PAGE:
Human papillomavirus (HPV) is the most common viral infection known to affect men and women alike. There are more than 100 types of HPV, out of which at least 13 types are cancer-causing. In fact, nearly all cases of cervical cancer can be attributed to HPV infections (1). Now you know why this infection is feared by a majority of people out there!
Have you noticed a sudden appearance of wart-like growths on your genitals or other body parts? Do you suspect that you could have contracted HPV? Stay calm and fix an appointment with your doctor immediately. To know more about this infection and how it can be treated, read on.
Table Of Contents
- What Is Human Papillomavirus Infection?
- Types And Symptoms Of HPV
- What Causes Human Papillomavirus Infection?
- Risk Factors
- When To See A Doctor
- How To Diagnosis HPV
- How To Treat Human Papillomavirus Infection
- How To Prevent Human Papillomavirus Infection
- HPV Vs. HIV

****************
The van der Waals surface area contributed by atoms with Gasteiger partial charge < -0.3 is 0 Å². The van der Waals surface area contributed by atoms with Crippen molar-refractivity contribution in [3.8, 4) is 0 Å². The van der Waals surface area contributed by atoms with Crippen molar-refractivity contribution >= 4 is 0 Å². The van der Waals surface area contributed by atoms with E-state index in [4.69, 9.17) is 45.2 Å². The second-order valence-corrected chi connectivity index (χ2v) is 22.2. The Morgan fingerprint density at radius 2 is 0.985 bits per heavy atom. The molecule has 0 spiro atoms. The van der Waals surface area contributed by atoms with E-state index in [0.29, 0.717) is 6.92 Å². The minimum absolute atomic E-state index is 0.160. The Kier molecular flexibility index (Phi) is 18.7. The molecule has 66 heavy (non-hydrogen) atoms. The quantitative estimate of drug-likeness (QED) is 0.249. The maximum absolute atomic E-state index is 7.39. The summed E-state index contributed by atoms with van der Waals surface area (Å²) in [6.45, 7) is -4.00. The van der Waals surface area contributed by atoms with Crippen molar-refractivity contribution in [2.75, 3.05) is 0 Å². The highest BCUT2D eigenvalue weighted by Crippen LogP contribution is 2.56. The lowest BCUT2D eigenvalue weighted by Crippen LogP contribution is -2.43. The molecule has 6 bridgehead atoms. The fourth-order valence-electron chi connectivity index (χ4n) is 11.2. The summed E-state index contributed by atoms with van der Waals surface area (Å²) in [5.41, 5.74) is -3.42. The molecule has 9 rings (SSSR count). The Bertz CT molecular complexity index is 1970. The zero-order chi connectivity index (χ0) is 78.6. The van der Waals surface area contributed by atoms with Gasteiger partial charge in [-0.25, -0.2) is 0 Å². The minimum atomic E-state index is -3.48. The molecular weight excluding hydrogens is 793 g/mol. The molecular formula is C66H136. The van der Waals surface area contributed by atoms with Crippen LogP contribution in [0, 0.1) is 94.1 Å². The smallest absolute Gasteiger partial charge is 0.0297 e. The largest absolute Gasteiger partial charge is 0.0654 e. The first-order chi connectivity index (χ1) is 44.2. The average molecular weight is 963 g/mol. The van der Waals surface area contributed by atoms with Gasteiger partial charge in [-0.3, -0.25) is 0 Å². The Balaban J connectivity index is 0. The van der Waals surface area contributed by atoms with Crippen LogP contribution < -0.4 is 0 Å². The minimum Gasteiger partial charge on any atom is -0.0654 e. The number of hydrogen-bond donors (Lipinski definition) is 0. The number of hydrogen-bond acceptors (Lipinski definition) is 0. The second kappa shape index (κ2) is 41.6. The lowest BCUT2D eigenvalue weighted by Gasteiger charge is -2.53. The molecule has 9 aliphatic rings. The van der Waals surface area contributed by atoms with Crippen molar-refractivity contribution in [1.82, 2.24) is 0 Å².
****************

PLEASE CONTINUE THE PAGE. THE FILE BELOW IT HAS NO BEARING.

What Is Human Papillomavirus Infection?
It is a viral skin infection caused by the human papillomavirus that is passed from one person to another by skin-to-skin contact. HPV infections are the most common sexually transmitted infections in both men and women (2). This condition is so common that most of the sexually active individuals may get it at some point in their lives, even if the number of their sexual partners is limited.
HPV infections are commonly known to cause skin or mucous membrane growths or warts. Different types of HPV infections can cause warts to grow in different parts of the body. While some HPV infections can cause warts to develop in your feet, other types of infections may cause warts to appear on your neck or face.
Although most HPV infections don’t lead to cancer, some types are known to cause cancer in the lower part of the uterus that connects to the vagina. Cancers of the anus, penis, vagina, vulva, and throat have also been linked to HPV infections.
The appearance of warts and other symptoms associated with HPV often vary depending on the type of the virus.
Types And Symptoms Of HPV
There are over 100 types of HPV. Some of them may clear up without the need for medical intervention, whereas, the other types may have the potential to lead to cancer.